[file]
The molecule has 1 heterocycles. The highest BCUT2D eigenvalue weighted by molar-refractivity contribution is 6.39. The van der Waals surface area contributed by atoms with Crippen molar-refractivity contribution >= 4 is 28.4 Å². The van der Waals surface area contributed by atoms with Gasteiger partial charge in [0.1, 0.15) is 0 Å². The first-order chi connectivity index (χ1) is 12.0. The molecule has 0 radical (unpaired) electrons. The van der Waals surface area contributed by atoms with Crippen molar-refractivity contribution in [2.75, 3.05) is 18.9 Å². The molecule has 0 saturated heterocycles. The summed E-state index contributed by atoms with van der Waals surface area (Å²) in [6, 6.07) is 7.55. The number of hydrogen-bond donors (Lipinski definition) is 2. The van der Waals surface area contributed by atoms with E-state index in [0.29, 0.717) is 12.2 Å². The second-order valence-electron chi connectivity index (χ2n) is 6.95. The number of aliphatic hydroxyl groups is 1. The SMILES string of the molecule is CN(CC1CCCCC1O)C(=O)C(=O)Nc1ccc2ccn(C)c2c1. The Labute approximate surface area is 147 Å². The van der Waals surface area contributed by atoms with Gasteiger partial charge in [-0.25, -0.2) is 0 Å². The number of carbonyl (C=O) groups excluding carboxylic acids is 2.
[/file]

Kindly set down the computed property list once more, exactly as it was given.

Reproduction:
The molecule has 1 heterocycles. The highest BCUT2D eigenvalue weighted by molar-refractivity contribution is 6.39. The van der Waals surface area contributed by atoms with Crippen molar-refractivity contribution >= 4 is 28.4 Å². The van der Waals surface area contributed by atoms with Gasteiger partial charge in [0.1, 0.15) is 0 Å². The first-order chi connectivity index (χ1) is 12.0. The molecule has 0 radical (unpaired) electrons. The van der Waals surface area contributed by atoms with Crippen molar-refractivity contribution in [2.75, 3.05) is 18.9 Å². The molecule has 0 saturated heterocycles. The summed E-state index contributed by atoms with van der Waals surface area (Å²) in [6, 6.07) is 7.55. The number of hydrogen-bond donors (Lipinski definition) is 2. The van der Waals surface area contributed by atoms with E-state index in [0.29, 0.717) is 12.2 Å². The second-order valence-electron chi connectivity index (χ2n) is 6.95. The number of aliphatic hydroxyl groups is 1. The SMILES string of the molecule is CN(CC1CCCCC1O)C(=O)C(=O)Nc1ccc2ccn(C)c2c1. The Labute approximate surface area is 147 Å². The van der Waals surface area contributed by atoms with Gasteiger partial charge in [-0.25, -0.2) is 0 Å². The number of carbonyl (C=O) groups excluding carboxylic acids is 2.